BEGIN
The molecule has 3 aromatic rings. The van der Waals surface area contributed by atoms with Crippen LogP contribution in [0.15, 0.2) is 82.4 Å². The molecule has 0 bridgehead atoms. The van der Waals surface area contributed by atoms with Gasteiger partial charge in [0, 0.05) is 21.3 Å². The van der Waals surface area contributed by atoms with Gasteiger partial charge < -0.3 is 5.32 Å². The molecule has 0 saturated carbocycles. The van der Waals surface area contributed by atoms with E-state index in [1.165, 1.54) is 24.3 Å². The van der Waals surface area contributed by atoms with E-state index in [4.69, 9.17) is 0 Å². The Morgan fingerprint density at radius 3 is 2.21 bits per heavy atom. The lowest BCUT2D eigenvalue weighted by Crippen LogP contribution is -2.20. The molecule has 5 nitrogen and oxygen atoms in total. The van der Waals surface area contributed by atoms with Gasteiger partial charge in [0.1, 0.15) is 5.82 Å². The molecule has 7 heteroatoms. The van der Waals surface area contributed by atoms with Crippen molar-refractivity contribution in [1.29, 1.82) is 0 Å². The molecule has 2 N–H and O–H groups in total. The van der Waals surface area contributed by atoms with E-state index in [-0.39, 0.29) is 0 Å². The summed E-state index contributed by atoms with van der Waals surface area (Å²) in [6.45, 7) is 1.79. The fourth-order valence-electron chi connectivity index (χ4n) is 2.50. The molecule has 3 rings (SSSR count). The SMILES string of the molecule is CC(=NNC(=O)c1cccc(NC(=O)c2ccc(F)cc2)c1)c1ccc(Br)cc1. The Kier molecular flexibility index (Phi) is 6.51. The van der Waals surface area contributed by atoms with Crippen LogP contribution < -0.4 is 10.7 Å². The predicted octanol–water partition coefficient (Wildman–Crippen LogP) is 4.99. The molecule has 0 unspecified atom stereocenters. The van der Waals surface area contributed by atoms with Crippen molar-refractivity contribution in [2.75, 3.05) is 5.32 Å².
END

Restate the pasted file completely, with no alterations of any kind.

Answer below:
The molecule has 3 aromatic rings. The van der Waals surface area contributed by atoms with Crippen LogP contribution in [0.15, 0.2) is 82.4 Å². The molecule has 0 bridgehead atoms. The van der Waals surface area contributed by atoms with Gasteiger partial charge in [0, 0.05) is 21.3 Å². The van der Waals surface area contributed by atoms with Gasteiger partial charge < -0.3 is 5.32 Å². The molecule has 0 saturated carbocycles. The van der Waals surface area contributed by atoms with E-state index in [1.165, 1.54) is 24.3 Å². The van der Waals surface area contributed by atoms with E-state index in [4.69, 9.17) is 0 Å². The Morgan fingerprint density at radius 3 is 2.21 bits per heavy atom. The lowest BCUT2D eigenvalue weighted by Crippen LogP contribution is -2.20. The molecule has 5 nitrogen and oxygen atoms in total. The van der Waals surface area contributed by atoms with Gasteiger partial charge in [0.1, 0.15) is 5.82 Å². The molecule has 7 heteroatoms. The van der Waals surface area contributed by atoms with Crippen molar-refractivity contribution in [1.29, 1.82) is 0 Å². The molecule has 2 N–H and O–H groups in total. The van der Waals surface area contributed by atoms with E-state index in [-0.39, 0.29) is 0 Å². The summed E-state index contributed by atoms with van der Waals surface area (Å²) in [6.45, 7) is 1.79. The fourth-order valence-electron chi connectivity index (χ4n) is 2.50. The molecule has 3 rings (SSSR count). The SMILES string of the molecule is CC(=NNC(=O)c1cccc(NC(=O)c2ccc(F)cc2)c1)c1ccc(Br)cc1. The Kier molecular flexibility index (Phi) is 6.51. The van der Waals surface area contributed by atoms with Crippen LogP contribution < -0.4 is 10.7 Å². The predicted octanol–water partition coefficient (Wildman–Crippen LogP) is 4.99. The molecule has 0 unspecified atom stereocenters. The van der Waals surface area contributed by atoms with Crippen molar-refractivity contribution in [2.75, 3.05) is 5.32 Å².